As with Believe It, the arrhythmic heart of this story is detective Colin Harpur, a flawed but essentially good person who wants to see justice prevail but knows well that the machines by which to work and live are blinkered and corrupt. It is Harpur who takes on the burden of guilt and the accompanying emotional baggage to find the criminal. In contrast, Assistant Chief Constable Desmond Iles is motivated by the pressures of press and publicity and by a pissing-match rivalry with the County police force to end the case, while outgoing Chief Superintendent Cedric Barton complains with self-pity that a serial killer has messed up his planned retirement. When a friend of Harpur’s two daughters is abducted, Iles insists on a humiliating hourly countdown on a whiteboard to shame and spur on his team, but it is Harpur who takes the crimes of the Lolita Man personally.
Although the book presents the principal narrative from Colin Harpur’s perspective (through third person limited P.O.V.), we are also given excerpts from separate diary entries written by the killer and by the targeted victim, Jennifer “Cheryl Ann” Day. This certainly allows us to learn the mindset of two crucial characters, but I feel like the choice dilutes the power of viewing the investigation solely through the protagonist’s eyes. The early-chapter diary entries mean that readers have more information than the police, and while that can generate suspense – we know which evidence is important when it is discovered, for example – it also splinters the world-building: now the narrative is not just Harpur’s but rather shared between Harpur, Cheryl Ann, and the man his hostage has nicknamed Dark Eyes.
Because he is a political animal, Desmond Iles takes care to (usually) cloak his anger and epithets in either cold reasonableness or boys’ club jocularity. James builds into this character’s communication with others an ability to change tone and sincerity on a dime; he can berate Harpur with one sentence and be matily confidential with the next. It is as if Iles is always calculating his speech so that the words that seem most heartfelt are the ones that should be most suspect. A novice writer wouldn’t touch such contradictions, and indeed wouldn’t create a character with such a chasm between speech and intention. But in Desmond Iles, Bill James can deliver false piety, blarney, and blame in one paragraph. The result is quite humorous and makes Iles a slippery and dangerous conversationalist, the cogs always turning, the accusations always ready:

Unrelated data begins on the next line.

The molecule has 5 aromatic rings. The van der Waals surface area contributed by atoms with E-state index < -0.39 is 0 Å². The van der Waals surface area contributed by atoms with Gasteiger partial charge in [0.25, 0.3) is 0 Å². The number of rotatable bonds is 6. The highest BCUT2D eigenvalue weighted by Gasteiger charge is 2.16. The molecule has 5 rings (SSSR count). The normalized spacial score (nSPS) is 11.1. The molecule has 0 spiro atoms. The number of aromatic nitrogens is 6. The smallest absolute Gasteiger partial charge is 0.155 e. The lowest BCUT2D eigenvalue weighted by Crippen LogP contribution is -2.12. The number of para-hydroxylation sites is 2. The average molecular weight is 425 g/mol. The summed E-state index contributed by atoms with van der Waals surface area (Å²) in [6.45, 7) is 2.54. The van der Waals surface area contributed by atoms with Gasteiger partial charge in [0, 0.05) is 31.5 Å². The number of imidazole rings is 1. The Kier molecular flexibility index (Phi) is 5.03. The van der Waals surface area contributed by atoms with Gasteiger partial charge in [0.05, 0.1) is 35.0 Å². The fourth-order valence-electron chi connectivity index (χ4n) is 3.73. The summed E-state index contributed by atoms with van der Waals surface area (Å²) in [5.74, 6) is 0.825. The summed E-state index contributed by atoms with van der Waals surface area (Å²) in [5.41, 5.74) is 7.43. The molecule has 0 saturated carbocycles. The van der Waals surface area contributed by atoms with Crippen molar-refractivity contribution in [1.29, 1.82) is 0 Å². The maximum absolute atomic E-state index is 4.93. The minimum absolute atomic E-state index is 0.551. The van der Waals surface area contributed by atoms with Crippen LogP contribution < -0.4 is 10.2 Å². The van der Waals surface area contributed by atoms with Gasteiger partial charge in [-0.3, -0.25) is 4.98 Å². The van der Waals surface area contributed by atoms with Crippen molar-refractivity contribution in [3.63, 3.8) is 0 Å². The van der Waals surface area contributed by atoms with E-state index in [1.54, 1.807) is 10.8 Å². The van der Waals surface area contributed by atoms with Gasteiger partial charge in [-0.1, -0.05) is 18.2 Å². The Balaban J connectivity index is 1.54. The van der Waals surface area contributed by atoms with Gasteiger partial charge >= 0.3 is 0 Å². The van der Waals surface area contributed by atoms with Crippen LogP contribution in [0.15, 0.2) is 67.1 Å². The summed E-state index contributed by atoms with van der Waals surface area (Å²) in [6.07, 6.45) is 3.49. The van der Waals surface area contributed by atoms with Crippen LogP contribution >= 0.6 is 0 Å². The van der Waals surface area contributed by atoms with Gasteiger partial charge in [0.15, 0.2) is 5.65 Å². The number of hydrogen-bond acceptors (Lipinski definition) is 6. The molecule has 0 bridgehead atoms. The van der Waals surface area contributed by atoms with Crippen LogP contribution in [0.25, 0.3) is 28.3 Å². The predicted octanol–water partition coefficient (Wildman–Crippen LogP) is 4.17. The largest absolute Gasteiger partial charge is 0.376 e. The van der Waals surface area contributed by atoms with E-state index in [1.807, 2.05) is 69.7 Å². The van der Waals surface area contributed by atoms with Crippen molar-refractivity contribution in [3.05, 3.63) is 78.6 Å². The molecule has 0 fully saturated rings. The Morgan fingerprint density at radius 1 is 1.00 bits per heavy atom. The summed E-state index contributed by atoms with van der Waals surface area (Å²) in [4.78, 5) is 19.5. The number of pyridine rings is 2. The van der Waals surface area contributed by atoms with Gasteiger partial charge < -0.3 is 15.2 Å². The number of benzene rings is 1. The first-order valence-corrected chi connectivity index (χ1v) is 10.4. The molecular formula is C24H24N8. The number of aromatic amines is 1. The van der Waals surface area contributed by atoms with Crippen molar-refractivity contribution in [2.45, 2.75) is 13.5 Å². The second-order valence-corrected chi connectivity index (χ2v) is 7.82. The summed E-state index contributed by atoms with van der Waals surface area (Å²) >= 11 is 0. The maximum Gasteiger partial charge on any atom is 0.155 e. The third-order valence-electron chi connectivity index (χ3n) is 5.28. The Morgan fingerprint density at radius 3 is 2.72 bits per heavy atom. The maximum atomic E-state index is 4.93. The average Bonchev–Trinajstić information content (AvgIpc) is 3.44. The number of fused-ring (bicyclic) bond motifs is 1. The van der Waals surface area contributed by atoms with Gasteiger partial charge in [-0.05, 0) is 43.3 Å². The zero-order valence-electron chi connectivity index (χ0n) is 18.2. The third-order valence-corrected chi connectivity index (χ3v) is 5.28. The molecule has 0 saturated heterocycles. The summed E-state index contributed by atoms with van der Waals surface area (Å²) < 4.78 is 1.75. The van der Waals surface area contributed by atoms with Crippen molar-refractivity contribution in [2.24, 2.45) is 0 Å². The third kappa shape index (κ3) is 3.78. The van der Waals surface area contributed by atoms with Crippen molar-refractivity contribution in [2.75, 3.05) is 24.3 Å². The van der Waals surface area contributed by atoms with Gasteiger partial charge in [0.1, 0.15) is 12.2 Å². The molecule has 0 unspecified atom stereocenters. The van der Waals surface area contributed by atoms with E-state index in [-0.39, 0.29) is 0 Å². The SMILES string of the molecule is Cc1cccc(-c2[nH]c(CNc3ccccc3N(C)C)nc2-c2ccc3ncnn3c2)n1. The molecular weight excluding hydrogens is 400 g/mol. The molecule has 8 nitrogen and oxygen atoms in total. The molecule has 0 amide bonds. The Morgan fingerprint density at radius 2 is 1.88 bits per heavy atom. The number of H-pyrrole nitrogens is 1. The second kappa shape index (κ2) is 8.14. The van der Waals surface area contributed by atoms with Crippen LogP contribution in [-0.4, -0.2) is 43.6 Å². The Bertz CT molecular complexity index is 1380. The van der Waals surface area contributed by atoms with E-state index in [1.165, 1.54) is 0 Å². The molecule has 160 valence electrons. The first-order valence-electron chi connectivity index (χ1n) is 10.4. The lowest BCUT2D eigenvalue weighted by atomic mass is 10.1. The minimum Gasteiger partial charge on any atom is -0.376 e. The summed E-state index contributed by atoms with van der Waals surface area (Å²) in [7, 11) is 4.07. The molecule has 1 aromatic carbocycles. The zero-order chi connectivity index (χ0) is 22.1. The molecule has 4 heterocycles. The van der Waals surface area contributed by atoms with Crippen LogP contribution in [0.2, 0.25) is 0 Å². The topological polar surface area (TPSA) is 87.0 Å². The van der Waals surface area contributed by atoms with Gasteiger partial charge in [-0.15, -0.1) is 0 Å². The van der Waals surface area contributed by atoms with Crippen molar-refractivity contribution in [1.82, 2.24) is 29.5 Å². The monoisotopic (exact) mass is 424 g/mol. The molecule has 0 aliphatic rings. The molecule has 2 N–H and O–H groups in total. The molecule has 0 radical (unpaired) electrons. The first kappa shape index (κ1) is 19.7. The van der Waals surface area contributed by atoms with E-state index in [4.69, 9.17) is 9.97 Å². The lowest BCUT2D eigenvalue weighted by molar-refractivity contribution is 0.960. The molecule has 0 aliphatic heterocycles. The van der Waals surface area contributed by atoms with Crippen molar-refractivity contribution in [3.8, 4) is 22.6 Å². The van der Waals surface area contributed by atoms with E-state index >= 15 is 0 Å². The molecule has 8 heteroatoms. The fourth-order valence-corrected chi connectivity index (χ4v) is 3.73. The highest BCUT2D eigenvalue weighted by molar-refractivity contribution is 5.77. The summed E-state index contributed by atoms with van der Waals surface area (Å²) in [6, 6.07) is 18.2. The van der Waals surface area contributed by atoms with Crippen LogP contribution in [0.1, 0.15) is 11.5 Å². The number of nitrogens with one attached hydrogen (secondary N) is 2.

When the Chief had gone, Iles said quietly: ‘It distresses me to see him suffering. In a way, he’s too fine for this job, Col. There’s true nobility in him, a rich grandeur. Of course, that will go unrecognized by those above, and someone like [rival CO] Ethan will pick up the honours. Arise, briefly, out of your dung-heap, Sir Vincent Ethan. Incidentally, Harpur, it looks to me as if there’s been a fucking leak from here to next door.’
Me? I’m looking forward to the third Harpur & Iles book, The Halo Parade, which is already ordered and on its way.